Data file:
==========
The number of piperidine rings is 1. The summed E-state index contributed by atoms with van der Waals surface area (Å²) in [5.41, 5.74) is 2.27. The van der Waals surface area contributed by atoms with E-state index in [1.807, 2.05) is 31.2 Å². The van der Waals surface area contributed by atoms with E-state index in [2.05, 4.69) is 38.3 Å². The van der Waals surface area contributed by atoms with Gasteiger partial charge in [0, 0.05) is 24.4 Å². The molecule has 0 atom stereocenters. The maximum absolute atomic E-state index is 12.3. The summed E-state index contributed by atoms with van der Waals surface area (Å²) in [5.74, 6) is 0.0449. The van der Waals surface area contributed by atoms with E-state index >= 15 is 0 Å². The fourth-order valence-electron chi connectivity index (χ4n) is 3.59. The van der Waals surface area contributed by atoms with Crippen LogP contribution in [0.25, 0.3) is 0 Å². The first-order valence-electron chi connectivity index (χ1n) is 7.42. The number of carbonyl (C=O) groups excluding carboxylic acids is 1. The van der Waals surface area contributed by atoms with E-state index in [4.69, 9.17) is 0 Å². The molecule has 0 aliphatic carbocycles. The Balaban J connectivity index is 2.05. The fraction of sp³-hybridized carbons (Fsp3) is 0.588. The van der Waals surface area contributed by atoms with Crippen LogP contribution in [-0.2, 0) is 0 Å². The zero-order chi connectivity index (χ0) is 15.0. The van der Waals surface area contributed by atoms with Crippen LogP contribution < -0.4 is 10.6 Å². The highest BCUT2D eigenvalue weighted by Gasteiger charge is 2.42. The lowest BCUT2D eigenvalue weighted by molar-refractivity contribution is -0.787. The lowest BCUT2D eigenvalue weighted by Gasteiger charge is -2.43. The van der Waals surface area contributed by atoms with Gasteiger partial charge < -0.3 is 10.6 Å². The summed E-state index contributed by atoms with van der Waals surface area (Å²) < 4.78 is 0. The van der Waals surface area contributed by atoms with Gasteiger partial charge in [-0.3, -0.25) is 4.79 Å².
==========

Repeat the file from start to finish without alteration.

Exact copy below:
The number of piperidine rings is 1. The summed E-state index contributed by atoms with van der Waals surface area (Å²) in [5.41, 5.74) is 2.27. The van der Waals surface area contributed by atoms with E-state index in [1.807, 2.05) is 31.2 Å². The van der Waals surface area contributed by atoms with E-state index in [2.05, 4.69) is 38.3 Å². The van der Waals surface area contributed by atoms with Gasteiger partial charge in [0, 0.05) is 24.4 Å². The molecule has 0 atom stereocenters. The maximum absolute atomic E-state index is 12.3. The summed E-state index contributed by atoms with van der Waals surface area (Å²) in [5.74, 6) is 0.0449. The van der Waals surface area contributed by atoms with E-state index >= 15 is 0 Å². The fourth-order valence-electron chi connectivity index (χ4n) is 3.59. The van der Waals surface area contributed by atoms with Crippen LogP contribution in [0.25, 0.3) is 0 Å². The first-order valence-electron chi connectivity index (χ1n) is 7.42. The number of carbonyl (C=O) groups excluding carboxylic acids is 1. The van der Waals surface area contributed by atoms with E-state index in [4.69, 9.17) is 0 Å². The molecule has 0 aliphatic carbocycles. The Balaban J connectivity index is 2.05. The fraction of sp³-hybridized carbons (Fsp3) is 0.588. The van der Waals surface area contributed by atoms with Crippen LogP contribution in [-0.2, 0) is 0 Å². The zero-order chi connectivity index (χ0) is 15.0. The van der Waals surface area contributed by atoms with Crippen LogP contribution < -0.4 is 10.6 Å². The highest BCUT2D eigenvalue weighted by Gasteiger charge is 2.42. The lowest BCUT2D eigenvalue weighted by molar-refractivity contribution is -0.787. The lowest BCUT2D eigenvalue weighted by Gasteiger charge is -2.43. The van der Waals surface area contributed by atoms with Gasteiger partial charge < -0.3 is 10.6 Å². The summed E-state index contributed by atoms with van der Waals surface area (Å²) < 4.78 is 0. The van der Waals surface area contributed by atoms with Gasteiger partial charge in [-0.3, -0.25) is 4.79 Å².